The Millions

Everything Matters, Nothing Matters: The Millions Interviews Daniel Torday

In Daniel Torday’s latest novel, Boomer1, ex-journalist, bluegrass musician, and failed academic Mark Brumfeld sparks an online movement against the economic tyranny of the baby boomers—all from the basement of his parents’ house. Told from the perspectives of Mark; his ex-girlfriend, Cassie, who is quickly rising through the ranks of an online media company after refusing Mark’s marriage proposal; and Mark’s mother, Julia, a former musician who has lost most of her hearing, the novel takes a probing look at what happens when our best-laid plans falter, our political debate falls apart, and we open doors that can’t be closed again.

Torday is the author of the novel The Last Flight of Poxl West and the director of creative writing at Bryn Mawr College. I spoke with him over email about the baby boomers and millennials, Shakespeare, the purpose of fiction, and the political chaos threatening to swallow us all.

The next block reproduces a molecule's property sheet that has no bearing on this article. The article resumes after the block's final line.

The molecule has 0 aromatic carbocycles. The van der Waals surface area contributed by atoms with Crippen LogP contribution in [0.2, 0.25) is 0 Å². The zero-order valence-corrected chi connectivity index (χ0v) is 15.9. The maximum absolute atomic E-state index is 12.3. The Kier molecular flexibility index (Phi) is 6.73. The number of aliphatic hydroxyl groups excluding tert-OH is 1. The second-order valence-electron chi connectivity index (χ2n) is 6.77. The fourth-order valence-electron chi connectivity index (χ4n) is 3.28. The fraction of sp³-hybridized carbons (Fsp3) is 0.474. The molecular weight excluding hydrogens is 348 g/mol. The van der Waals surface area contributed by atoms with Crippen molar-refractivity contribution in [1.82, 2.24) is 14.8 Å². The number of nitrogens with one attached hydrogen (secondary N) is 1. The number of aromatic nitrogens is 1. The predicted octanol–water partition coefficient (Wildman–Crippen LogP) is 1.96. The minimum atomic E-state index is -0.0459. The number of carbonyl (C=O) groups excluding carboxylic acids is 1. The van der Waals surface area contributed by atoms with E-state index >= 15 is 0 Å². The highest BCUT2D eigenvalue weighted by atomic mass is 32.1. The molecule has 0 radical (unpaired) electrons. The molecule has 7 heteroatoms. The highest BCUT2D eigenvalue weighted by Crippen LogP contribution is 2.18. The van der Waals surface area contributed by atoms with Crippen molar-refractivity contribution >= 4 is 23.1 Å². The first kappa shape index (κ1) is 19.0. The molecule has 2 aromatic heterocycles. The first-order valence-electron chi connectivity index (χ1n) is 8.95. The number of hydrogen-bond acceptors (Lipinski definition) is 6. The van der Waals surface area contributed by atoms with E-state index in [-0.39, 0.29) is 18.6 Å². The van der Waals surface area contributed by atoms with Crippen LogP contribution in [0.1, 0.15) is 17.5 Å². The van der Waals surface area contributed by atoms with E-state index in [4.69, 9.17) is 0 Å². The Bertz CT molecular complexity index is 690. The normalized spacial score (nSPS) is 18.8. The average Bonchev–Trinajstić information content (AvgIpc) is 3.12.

The Millions: Why are the baby boomers the focus of Mark’s ire? In his situation—unemployed, living in his parents’ basement—I can imagine him veering far left and railing against capitalism or far right and becoming obsessed with keeping immigrants out. What’s so special about the boomers?

Straight to the white-hot center of things! I like it. I guess I have two answers for this one. The first is the no-beating-around-the-bush fact that this is at heart a novel of contemporary politics. I’d had Occupy Wall Street in mind ever since that movement ultimately failed for not having a clear enough goal or leader. I wondered how to dramatize it. I’d also begun to feel itchy about how identity politics were at times coming to shut down conversation and being increasingly adopted by the political right, picking up on rhetoric that had long been roiling the left. And so the idea of letting Mark Brumfeld take on the baby boomers directly, from his standpoint as a millennial, just felt right. If there’s a clear limit to allowing one’s politics to come solely from identity it’s that there’s just no choice in the matter: In some way you’re always walled into

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